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Greenback takes note of changing times

WASHINGTON - The portraits will remain the same (with the exception of Abe Lincoln on the dollars 5 bill), that politically incorrect white-male group of landed gentlemen and slave-owners who founded the United States of America, writes Rupert Cornwell.

Come the year 2000 they will be about the only familiar part of America's currency. The humble, outdated greenback is to be reborn as an irridescent, security- threaded concoction, intended to be a counterfeiter's nightmare.

Rumours of the plan have been swirling for months, but yesterday the Treasury Secretary, Lloyd Bentsen, made it official. For the first time since 1929, when they were reduced in size and their format standardised, the six notes still in circulation are to undergo a revamp, in all likelihood the biggest in the history of the currency.

The changes will probably start in 1996 with the dollars 100 and dollars 50 bills, the main targets of the laser printers and copiers used by today's hi- tech forgers.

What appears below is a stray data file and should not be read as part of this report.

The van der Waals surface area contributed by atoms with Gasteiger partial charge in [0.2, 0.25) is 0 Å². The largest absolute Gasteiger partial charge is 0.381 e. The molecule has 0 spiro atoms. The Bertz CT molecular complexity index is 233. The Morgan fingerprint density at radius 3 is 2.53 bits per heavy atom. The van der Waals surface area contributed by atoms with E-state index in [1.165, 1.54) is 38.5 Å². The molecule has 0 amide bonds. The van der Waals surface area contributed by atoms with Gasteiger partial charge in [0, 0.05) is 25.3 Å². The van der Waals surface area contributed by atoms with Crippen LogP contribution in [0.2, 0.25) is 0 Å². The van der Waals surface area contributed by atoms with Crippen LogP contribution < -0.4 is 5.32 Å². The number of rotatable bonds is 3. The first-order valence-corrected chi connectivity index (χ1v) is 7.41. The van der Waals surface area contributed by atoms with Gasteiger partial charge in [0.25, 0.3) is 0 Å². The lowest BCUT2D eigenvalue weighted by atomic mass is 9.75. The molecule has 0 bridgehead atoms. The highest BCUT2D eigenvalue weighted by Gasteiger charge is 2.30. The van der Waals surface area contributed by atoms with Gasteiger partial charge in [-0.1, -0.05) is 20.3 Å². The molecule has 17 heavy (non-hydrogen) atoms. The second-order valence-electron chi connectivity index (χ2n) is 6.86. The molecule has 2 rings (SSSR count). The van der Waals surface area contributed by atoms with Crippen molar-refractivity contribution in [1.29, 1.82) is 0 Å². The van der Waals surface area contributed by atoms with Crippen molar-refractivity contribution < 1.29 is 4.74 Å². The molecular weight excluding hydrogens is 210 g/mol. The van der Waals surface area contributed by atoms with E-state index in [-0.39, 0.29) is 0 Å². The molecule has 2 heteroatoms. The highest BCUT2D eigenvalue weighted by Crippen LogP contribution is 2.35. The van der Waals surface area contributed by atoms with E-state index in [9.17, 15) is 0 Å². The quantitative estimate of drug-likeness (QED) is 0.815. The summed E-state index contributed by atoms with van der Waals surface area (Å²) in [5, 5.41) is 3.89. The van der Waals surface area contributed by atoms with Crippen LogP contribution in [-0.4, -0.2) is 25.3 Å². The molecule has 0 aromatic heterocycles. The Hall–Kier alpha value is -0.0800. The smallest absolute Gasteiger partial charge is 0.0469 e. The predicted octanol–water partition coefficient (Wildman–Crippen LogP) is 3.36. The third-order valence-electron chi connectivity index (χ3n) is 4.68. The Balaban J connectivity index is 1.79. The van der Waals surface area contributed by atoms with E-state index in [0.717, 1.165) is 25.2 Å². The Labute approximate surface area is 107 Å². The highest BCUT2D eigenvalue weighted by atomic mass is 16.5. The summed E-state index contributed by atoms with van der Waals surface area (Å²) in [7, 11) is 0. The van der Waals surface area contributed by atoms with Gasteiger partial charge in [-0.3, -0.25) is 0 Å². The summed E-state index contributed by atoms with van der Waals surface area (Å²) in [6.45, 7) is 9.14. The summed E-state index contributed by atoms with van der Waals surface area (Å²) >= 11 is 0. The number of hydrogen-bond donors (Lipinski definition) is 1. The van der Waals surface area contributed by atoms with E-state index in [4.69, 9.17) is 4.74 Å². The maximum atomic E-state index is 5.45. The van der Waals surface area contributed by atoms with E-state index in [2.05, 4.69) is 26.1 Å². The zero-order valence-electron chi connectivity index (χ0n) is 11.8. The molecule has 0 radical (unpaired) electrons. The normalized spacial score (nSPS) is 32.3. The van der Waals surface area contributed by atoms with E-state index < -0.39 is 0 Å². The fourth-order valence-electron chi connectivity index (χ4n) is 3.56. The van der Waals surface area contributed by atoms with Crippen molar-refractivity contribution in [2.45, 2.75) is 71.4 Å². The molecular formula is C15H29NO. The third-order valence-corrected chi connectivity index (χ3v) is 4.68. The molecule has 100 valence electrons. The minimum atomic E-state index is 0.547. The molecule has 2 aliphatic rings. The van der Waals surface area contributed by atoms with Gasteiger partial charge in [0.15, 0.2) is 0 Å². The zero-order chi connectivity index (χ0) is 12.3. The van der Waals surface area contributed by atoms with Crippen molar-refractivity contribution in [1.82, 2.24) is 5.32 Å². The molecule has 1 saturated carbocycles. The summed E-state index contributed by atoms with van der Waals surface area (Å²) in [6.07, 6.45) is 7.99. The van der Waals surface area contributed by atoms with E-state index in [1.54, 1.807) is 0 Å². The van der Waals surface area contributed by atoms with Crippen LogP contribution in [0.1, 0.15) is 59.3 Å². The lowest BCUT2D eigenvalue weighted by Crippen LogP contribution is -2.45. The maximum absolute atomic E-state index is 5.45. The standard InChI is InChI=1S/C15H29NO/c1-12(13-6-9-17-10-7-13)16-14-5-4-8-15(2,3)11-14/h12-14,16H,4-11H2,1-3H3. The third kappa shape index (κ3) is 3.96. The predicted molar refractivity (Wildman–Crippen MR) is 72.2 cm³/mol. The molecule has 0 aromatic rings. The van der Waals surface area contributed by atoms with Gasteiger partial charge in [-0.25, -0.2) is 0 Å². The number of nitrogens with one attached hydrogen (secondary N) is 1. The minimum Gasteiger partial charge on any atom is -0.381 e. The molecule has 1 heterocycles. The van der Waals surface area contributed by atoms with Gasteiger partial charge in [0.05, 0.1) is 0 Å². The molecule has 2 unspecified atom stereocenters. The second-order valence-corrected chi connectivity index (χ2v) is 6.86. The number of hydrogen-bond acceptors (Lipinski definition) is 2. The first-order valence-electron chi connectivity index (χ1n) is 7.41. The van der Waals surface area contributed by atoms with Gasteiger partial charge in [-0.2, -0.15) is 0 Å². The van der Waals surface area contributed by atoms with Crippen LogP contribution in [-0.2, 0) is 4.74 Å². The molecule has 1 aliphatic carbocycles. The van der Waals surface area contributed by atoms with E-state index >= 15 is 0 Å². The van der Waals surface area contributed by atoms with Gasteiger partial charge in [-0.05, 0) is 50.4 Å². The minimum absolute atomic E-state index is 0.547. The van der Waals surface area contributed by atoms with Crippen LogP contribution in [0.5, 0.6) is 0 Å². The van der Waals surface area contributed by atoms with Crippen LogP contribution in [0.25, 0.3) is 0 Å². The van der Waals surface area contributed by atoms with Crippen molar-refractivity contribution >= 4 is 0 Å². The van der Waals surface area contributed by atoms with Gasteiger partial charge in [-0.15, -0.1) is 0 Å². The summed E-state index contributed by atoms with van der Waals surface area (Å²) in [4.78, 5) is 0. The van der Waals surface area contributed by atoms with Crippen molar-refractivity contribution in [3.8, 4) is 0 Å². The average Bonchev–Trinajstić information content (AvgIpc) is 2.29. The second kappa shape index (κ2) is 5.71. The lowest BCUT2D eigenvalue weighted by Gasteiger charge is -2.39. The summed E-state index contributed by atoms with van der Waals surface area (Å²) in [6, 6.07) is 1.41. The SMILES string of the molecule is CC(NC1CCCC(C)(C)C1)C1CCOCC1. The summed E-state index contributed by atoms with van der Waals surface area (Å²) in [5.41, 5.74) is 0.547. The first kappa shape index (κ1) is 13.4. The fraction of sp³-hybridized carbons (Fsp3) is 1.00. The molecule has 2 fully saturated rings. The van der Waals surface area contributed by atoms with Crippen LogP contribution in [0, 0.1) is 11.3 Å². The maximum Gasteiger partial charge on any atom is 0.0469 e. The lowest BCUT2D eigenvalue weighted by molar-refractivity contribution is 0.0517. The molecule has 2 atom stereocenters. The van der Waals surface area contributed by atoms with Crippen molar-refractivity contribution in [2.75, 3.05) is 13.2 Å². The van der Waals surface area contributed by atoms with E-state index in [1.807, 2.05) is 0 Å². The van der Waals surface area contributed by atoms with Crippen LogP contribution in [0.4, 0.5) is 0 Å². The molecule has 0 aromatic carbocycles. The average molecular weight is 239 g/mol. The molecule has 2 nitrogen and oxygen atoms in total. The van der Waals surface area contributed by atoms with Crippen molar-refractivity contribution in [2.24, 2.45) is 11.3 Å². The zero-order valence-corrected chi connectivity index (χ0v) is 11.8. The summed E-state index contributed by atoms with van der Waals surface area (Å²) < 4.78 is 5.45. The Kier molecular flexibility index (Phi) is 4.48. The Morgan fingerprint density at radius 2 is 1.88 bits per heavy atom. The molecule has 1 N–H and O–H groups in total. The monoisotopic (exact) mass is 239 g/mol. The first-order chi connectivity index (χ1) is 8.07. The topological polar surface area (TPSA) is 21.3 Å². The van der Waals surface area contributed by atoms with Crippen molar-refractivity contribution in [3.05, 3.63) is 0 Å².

By the turn of the century the dollars 20, dollars 10, dollars 5 and (assuming it is still in existence) the dollars 1 will have joined them. No final decisions have been taken on the redesign. But word is that the portraits, from dollars 1 George Washington to dollars 100 Ben Franklin, will be enlarged and shifted to one side of the bill, with a fiendishly complex watermark on the other.

Among other safeguards will be copier-proof security threads, inks which change colour and tiny, micro-printed emblems. Mr Bentsen insisted the changes were not a panic measure but a 'pre-emptive strike' against forgers. Thus does the US intends to save the dollar from the forgers. Now it has to save it from the markets.